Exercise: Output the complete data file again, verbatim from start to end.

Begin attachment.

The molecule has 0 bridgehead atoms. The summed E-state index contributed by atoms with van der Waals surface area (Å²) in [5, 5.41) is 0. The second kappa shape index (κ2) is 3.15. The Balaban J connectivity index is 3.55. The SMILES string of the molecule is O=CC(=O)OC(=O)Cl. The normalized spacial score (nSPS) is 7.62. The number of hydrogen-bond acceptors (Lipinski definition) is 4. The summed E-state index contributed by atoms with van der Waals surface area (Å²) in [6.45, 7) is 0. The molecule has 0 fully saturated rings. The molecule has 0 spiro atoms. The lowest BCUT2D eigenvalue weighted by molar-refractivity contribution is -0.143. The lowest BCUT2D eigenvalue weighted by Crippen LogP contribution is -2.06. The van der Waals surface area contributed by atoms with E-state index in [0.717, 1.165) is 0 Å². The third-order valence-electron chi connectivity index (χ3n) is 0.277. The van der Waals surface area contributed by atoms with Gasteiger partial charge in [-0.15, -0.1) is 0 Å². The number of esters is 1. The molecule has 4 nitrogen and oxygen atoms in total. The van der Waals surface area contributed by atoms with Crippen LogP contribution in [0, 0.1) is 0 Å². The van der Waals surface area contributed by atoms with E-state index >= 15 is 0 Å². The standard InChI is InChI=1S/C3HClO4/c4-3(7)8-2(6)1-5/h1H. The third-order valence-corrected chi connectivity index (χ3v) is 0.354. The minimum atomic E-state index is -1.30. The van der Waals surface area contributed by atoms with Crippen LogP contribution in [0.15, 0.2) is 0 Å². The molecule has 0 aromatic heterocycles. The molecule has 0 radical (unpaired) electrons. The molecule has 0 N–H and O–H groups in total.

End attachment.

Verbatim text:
The molecule has 0 bridgehead atoms. The summed E-state index contributed by atoms with van der Waals surface area (Å²) in [5, 5.41) is 0. The second kappa shape index (κ2) is 3.15. The Balaban J connectivity index is 3.55. The SMILES string of the molecule is O=CC(=O)OC(=O)Cl. The normalized spacial score (nSPS) is 7.62. The number of hydrogen-bond acceptors (Lipinski definition) is 4. The summed E-state index contributed by atoms with van der Waals surface area (Å²) in [6.45, 7) is 0. The molecule has 0 fully saturated rings. The molecule has 0 spiro atoms. The lowest BCUT2D eigenvalue weighted by molar-refractivity contribution is -0.143. The lowest BCUT2D eigenvalue weighted by Crippen LogP contribution is -2.06. The van der Waals surface area contributed by atoms with E-state index in [0.717, 1.165) is 0 Å². The third-order valence-electron chi connectivity index (χ3n) is 0.277. The van der Waals surface area contributed by atoms with Gasteiger partial charge in [-0.15, -0.1) is 0 Å². The number of esters is 1. The molecule has 4 nitrogen and oxygen atoms in total. The van der Waals surface area contributed by atoms with Crippen LogP contribution in [0, 0.1) is 0 Å². The van der Waals surface area contributed by atoms with E-state index >= 15 is 0 Å². The standard InChI is InChI=1S/C3HClO4/c4-3(7)8-2(6)1-5/h1H. The third-order valence-corrected chi connectivity index (χ3v) is 0.354. The minimum atomic E-state index is -1.30. The van der Waals surface area contributed by atoms with Crippen LogP contribution in [0.15, 0.2) is 0 Å². The molecule has 0 aromatic heterocycles. The molecule has 0 radical (unpaired) electrons. The molecule has 0 N–H and O–H groups in total.